On interlocutory appeal from an order of the Superior Court, Law Division, Ocean County.
Matthews, Antell and Francis.
This is an appeal from an order entered in the Law Division denying the Bergen Record 's motion to have written transcripts of tape recordings played during pretrial hearings made available to the press. Appellant, the Bergen Evening Record Corporation, is the publisher of The Record, a newspaper circulated primarily in Bergen County.
The hearing at which the tapes in question were played was held in order to excise portions of the tapes and to determine the competency of the tapes. A request to hold that hearing in camera was denied by the trial judge. Although the hearings were open to the press and public and the comments of the judge and counsel were recorded, no transcripts were being made of the tapes as they were played by the court reporter. Apparently members of the press found it difficult to hear and
report on what was being said on the tapes. The judge and counsel had the use of transcripts of the tapes at the hearing.
The Record filed a formal motion to have transcripts of the tapes made available to them. The trial judge denied the motion, reasoning that it was premature because the tapes were not judicial records available to the public since they had not yet been admitted into evidence. The judge's order reserved the right to reconsider The Record 's motion at any time.
Appellant filed a motion for ad interim relief with this court and also a motion for leave to appeal. The request for leave to appeal was granted but a stay of the order was denied.
Although The Record later received those of the transcripts that were admitted into evidence, and it is no longer possible for appellant's request that it receive the transcripts for use at the hearing to be effectuated, we do not regard this appeal as moot. This is an issue of public importance and will recur unless the issue is determined. State v. Allen, 73 N.J. 132, 138 (1977).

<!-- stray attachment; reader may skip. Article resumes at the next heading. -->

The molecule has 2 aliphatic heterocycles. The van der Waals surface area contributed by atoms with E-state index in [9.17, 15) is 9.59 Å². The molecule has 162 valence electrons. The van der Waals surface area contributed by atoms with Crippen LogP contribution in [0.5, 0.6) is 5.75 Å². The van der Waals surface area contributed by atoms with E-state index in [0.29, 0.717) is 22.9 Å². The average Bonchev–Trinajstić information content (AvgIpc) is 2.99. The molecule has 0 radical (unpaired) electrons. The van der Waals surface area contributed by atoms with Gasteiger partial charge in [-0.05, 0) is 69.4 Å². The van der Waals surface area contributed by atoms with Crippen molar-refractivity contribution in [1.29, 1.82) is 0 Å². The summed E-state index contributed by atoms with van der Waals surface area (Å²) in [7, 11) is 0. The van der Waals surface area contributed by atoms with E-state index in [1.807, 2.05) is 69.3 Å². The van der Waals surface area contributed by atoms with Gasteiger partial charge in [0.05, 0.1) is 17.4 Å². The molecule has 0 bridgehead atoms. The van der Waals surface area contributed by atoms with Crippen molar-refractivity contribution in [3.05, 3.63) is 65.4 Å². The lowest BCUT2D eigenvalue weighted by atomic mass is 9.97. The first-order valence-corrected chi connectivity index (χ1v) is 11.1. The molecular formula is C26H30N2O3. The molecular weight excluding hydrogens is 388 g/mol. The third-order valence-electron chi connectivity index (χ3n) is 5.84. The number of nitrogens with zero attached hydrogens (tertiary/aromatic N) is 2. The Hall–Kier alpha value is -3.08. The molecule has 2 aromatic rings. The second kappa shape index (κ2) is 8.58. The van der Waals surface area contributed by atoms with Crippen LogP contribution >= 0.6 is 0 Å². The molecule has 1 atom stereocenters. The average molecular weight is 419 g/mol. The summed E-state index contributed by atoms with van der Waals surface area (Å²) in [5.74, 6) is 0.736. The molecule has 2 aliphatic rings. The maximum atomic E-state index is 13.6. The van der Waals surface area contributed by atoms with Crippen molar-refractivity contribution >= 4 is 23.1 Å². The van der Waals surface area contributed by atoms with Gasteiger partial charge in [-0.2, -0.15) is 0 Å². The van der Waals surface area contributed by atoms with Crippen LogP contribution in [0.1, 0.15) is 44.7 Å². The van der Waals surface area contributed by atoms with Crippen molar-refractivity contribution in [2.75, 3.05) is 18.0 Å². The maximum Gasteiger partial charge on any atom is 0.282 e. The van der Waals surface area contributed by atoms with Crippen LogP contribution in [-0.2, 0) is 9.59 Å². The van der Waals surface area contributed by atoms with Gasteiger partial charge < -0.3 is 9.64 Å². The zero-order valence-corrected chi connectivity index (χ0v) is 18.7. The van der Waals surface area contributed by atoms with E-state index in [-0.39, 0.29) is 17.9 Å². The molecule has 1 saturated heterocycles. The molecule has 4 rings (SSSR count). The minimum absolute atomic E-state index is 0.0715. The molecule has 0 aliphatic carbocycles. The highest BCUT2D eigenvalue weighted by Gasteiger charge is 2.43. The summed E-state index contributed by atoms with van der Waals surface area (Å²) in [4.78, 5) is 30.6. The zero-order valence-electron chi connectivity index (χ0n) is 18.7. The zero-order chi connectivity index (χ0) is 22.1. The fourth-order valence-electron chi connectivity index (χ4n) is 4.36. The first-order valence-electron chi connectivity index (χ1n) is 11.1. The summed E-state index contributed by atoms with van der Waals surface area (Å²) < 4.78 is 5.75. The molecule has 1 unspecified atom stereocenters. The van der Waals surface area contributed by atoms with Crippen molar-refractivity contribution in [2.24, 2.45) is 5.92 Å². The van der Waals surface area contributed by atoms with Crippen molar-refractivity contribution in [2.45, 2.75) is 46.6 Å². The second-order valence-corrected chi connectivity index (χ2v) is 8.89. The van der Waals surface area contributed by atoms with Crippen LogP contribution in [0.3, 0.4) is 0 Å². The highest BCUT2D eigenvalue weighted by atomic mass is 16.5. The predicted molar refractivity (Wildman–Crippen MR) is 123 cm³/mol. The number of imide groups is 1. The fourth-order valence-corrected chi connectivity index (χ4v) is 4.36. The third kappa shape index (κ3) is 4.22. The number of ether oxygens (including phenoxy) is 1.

The Record and the American Civil Liberties Union, as amicus curiae, contend that the refusal of the trial judge to allow the press to have copies of the transcripts which were being used by the court and counsel during pretrial hearings was error. Although the press apparently received copies of the transcripts which were used as evidence when they were actually introduced at trial, they did not have them at the time of the hearings and never received transcripts of any excluded recordings. As we have noted, the trial judge denied the motion because he believed that the transcripts were not part of the judicial record, since they were not yet actually entered as evidence.
In light of both New Jersey common law and recent federal and Supreme Court decisions under the First Amendment, we conclude that the refusal to provide the transcripts was error. It is the public policy of New Jersey to hold hearings
in open court. State v. Hannah, 171 N.J. Super. 325, 330 (App.Div.1979). Open trials are also ...